In addition, a donor must maintain adequate records of the unreimbursed expenses. See Publication 526, Charitable Contributions, for a description of records that will substantiate a donor’s contribution deductions.

Example of an unreimbursed expense: A chosen representative to an annual convention of a charitable organization purchases an airline ticket to travel to the convention. The organization does not reimburse the delegate for the $500 ticket. The representative should keep a record of the expenditure, such as a copy of the ticket. The representative should obtain from the organization a description of the services that the representative provided and a statement that the representative received no goods or services from the organization.

Examples of Written Acknowledgments

  • “Thank you for your cash contribution of $300 that (organization’s name) received on December 12, 2017. No goods or services were provided in exchange for your contribution.”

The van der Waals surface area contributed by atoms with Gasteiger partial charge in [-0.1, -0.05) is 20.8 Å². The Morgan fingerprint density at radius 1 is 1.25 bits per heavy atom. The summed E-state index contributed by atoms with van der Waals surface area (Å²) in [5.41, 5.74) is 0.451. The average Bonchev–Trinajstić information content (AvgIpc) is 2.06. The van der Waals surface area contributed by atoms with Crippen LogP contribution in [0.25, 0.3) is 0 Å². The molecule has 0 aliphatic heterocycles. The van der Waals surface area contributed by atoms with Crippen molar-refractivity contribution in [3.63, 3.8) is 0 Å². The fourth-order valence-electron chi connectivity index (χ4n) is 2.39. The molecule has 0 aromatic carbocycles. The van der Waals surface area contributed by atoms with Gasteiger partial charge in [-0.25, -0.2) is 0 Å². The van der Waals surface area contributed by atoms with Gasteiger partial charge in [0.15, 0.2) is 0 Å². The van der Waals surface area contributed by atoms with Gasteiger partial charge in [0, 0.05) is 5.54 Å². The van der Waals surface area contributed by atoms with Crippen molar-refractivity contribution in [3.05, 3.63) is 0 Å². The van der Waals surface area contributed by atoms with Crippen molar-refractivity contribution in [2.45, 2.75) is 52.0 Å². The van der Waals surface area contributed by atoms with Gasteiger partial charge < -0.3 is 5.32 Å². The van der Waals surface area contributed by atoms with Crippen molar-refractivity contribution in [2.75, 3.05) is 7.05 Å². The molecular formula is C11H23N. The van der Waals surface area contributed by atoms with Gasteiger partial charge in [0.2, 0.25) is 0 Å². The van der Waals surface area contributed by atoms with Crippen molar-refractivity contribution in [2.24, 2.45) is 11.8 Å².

• “Thank you for your cash contribution of $350 that (organization’s name) received on May 6, 2017. In exchange for your contribution, we gave you a cookbook with an estimated fair market value of $60.”
  • “Thank you for your contribution of a used oak baby crib and matching dresser that (organization’s name) received on March 15, 2017. No goods or services were provided in exchange for your contribution.” The following is an example of a written acknowledgment where a charity accepts contributions in the name of one of its activities: